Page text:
"It's not going to make you rich, but it's going to take care of you for a little while. It's more than what most of them had from the get-go," said Chad Dunovant, an employee of Labor Ready.
Every race Martinsville Speedway contracts Labor Ready, a cleaning group that works day and night to keep this place spotless.
"As far as our workers we'll have 100 to 150 everyday, Friday, Saturday and Sunday," Dunovant said.
Most of the workers are hired just for this race.
In fact, nearly everyone wearing Martinsville Speedway shirts or green vests are temporarily employed by the track.
"It's takes about 23 hundred people to put the race on, on the weekend. And most of those are local people that's the good thing about it. That's where we give back to the economy," Campbell said.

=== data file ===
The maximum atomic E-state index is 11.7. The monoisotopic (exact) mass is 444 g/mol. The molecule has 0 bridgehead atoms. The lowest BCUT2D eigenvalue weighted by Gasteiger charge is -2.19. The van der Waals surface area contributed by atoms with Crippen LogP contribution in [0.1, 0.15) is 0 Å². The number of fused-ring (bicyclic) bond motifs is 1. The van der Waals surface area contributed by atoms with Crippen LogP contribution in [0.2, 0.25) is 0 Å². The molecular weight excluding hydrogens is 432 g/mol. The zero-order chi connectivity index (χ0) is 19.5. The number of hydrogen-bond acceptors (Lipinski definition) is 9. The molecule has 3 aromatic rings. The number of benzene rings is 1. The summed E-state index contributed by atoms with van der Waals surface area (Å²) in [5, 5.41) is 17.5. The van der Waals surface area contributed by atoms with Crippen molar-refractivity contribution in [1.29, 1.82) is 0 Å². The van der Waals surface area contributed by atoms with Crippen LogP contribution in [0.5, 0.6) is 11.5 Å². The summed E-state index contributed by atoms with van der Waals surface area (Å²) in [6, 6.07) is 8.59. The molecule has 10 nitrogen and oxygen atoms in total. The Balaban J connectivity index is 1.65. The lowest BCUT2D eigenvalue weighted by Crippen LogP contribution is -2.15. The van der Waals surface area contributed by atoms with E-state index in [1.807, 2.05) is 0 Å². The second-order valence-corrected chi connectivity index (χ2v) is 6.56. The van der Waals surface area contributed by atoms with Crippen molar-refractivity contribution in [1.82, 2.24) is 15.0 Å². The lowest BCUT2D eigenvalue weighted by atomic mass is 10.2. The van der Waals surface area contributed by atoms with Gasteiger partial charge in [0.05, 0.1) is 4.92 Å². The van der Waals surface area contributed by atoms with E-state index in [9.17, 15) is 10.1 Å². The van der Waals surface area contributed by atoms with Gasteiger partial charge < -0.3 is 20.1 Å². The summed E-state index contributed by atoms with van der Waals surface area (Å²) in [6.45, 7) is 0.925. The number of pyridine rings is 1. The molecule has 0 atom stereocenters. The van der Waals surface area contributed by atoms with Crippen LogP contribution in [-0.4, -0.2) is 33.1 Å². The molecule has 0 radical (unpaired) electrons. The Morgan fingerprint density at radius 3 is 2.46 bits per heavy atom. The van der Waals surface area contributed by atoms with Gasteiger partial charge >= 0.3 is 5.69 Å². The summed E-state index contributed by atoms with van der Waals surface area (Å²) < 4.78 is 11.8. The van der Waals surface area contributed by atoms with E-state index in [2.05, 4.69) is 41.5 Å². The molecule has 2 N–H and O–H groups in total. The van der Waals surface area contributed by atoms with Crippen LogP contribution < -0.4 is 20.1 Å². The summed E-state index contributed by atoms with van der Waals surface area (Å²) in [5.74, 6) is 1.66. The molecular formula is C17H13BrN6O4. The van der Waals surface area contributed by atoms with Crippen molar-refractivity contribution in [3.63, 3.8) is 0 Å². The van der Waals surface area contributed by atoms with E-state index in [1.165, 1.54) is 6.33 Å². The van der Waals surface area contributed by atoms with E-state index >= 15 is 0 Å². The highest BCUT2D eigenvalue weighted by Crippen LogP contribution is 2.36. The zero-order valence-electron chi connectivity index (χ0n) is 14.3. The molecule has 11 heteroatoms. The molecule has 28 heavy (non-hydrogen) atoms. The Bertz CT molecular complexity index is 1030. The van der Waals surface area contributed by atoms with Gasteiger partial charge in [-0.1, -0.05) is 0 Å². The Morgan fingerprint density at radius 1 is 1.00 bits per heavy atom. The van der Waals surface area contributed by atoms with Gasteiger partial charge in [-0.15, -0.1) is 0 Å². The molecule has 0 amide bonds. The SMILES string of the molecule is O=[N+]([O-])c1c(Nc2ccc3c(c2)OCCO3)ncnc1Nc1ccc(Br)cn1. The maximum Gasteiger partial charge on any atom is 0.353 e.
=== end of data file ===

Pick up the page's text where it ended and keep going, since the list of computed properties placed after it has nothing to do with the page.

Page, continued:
Hiring starts months in advance and jobs last from three days to two weeks.
Twice a year thousands of people are given temporary work at Martinsville Speedway.
This weekend, the speedway will become the largest employer in Southern Virginia.
Local groups also benefit from the race.
"All proceeds and funds that we receive from the percentage we get from sells goes directly to our DECA chapter," said Lisa Baynes, a teacher at Tunstall High School.
This group of students from Tunstall's DECA club gets a percentage of the sales and experience working with people from around the world right in their back door.
"This is running their own business. This is entrepreneurship in the sports field," Baynes said.
Campbell says the majority of people hired each race have worked temporarily at the track for 20 to 30 years.